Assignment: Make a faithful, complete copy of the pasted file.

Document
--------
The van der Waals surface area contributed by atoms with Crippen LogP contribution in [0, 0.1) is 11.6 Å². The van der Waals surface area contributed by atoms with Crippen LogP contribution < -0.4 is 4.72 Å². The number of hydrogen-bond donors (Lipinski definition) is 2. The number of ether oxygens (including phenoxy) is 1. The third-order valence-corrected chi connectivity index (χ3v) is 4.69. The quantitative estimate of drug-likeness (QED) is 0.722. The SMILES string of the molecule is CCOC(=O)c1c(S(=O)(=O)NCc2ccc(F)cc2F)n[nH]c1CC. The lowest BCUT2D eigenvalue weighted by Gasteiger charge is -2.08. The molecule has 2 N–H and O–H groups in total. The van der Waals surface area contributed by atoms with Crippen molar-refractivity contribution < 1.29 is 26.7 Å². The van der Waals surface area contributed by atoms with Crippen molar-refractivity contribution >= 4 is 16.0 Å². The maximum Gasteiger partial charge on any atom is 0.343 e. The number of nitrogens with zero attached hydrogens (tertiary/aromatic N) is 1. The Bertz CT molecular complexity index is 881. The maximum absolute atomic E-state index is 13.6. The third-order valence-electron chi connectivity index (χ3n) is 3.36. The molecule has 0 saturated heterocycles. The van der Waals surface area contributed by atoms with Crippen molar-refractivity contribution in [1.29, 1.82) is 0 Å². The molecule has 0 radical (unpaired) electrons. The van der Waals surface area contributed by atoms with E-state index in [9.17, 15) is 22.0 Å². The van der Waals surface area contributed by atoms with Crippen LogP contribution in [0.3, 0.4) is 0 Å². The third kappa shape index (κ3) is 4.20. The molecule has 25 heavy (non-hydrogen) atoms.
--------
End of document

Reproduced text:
The van der Waals surface area contributed by atoms with Crippen LogP contribution in [0, 0.1) is 11.6 Å². The van der Waals surface area contributed by atoms with Crippen LogP contribution < -0.4 is 4.72 Å². The number of hydrogen-bond donors (Lipinski definition) is 2. The number of ether oxygens (including phenoxy) is 1. The third-order valence-corrected chi connectivity index (χ3v) is 4.69. The quantitative estimate of drug-likeness (QED) is 0.722. The SMILES string of the molecule is CCOC(=O)c1c(S(=O)(=O)NCc2ccc(F)cc2F)n[nH]c1CC. The lowest BCUT2D eigenvalue weighted by Gasteiger charge is -2.08. The molecule has 2 N–H and O–H groups in total. The van der Waals surface area contributed by atoms with Crippen molar-refractivity contribution < 1.29 is 26.7 Å². The van der Waals surface area contributed by atoms with Crippen molar-refractivity contribution >= 4 is 16.0 Å². The maximum Gasteiger partial charge on any atom is 0.343 e. The number of nitrogens with zero attached hydrogens (tertiary/aromatic N) is 1. The Bertz CT molecular complexity index is 881. The maximum absolute atomic E-state index is 13.6. The third-order valence-electron chi connectivity index (χ3n) is 3.36. The molecule has 0 saturated heterocycles. The van der Waals surface area contributed by atoms with Crippen molar-refractivity contribution in [1.29, 1.82) is 0 Å². The molecule has 0 radical (unpaired) electrons. The van der Waals surface area contributed by atoms with E-state index in [9.17, 15) is 22.0 Å². The van der Waals surface area contributed by atoms with Crippen LogP contribution in [0.3, 0.4) is 0 Å². The third kappa shape index (κ3) is 4.20. The molecule has 25 heavy (non-hydrogen) atoms.